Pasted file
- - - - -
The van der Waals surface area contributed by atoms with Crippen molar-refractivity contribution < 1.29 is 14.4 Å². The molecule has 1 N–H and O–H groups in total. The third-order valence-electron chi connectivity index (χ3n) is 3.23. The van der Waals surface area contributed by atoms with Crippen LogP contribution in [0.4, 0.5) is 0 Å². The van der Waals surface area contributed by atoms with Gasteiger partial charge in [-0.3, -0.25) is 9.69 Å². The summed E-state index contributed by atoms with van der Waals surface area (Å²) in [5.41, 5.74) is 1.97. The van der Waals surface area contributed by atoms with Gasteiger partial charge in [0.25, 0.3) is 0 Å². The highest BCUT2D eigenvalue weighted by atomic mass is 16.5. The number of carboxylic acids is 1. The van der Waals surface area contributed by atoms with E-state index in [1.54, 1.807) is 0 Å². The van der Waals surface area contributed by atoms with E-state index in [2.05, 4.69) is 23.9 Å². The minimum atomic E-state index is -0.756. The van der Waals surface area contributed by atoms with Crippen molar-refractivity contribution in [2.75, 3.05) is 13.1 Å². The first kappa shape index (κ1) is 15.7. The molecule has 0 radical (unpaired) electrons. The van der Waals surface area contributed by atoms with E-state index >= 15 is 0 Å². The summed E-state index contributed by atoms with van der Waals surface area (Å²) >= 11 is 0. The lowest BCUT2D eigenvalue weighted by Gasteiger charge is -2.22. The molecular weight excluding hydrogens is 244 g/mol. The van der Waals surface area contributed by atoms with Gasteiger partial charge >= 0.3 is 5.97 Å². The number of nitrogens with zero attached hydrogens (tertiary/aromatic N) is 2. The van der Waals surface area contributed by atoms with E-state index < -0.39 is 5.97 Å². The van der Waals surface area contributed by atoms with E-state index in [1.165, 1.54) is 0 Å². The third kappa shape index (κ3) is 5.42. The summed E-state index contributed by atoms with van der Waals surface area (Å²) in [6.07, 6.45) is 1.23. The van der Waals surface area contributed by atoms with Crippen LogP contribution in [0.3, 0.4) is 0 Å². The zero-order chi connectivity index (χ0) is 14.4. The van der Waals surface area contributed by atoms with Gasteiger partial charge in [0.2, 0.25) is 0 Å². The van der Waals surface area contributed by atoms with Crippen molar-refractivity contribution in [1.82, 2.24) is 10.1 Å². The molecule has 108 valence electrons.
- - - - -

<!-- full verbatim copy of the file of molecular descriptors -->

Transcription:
The van der Waals surface area contributed by atoms with Crippen molar-refractivity contribution < 1.29 is 14.4 Å². The molecule has 1 N–H and O–H groups in total. The third-order valence-electron chi connectivity index (χ3n) is 3.23. The van der Waals surface area contributed by atoms with Crippen LogP contribution in [0.4, 0.5) is 0 Å². The van der Waals surface area contributed by atoms with Gasteiger partial charge in [-0.3, -0.25) is 9.69 Å². The summed E-state index contributed by atoms with van der Waals surface area (Å²) in [5.41, 5.74) is 1.97. The van der Waals surface area contributed by atoms with Gasteiger partial charge in [0.25, 0.3) is 0 Å². The highest BCUT2D eigenvalue weighted by atomic mass is 16.5. The number of carboxylic acids is 1. The van der Waals surface area contributed by atoms with E-state index in [1.54, 1.807) is 0 Å². The van der Waals surface area contributed by atoms with E-state index in [2.05, 4.69) is 23.9 Å². The minimum atomic E-state index is -0.756. The van der Waals surface area contributed by atoms with Crippen molar-refractivity contribution in [2.75, 3.05) is 13.1 Å². The first kappa shape index (κ1) is 15.7. The molecule has 0 radical (unpaired) electrons. The van der Waals surface area contributed by atoms with E-state index >= 15 is 0 Å². The summed E-state index contributed by atoms with van der Waals surface area (Å²) >= 11 is 0. The lowest BCUT2D eigenvalue weighted by Gasteiger charge is -2.22. The molecular weight excluding hydrogens is 244 g/mol. The van der Waals surface area contributed by atoms with Gasteiger partial charge >= 0.3 is 5.97 Å². The number of nitrogens with zero attached hydrogens (tertiary/aromatic N) is 2. The van der Waals surface area contributed by atoms with E-state index < -0.39 is 5.97 Å². The van der Waals surface area contributed by atoms with E-state index in [1.165, 1.54) is 0 Å². The third kappa shape index (κ3) is 5.42. The summed E-state index contributed by atoms with van der Waals surface area (Å²) in [6.07, 6.45) is 1.23. The van der Waals surface area contributed by atoms with Crippen LogP contribution in [0.3, 0.4) is 0 Å². The zero-order chi connectivity index (χ0) is 14.4. The van der Waals surface area contributed by atoms with Gasteiger partial charge in [0.2, 0.25) is 0 Å². The van der Waals surface area contributed by atoms with Crippen molar-refractivity contribution in [1.82, 2.24) is 10.1 Å². The molecule has 108 valence electrons.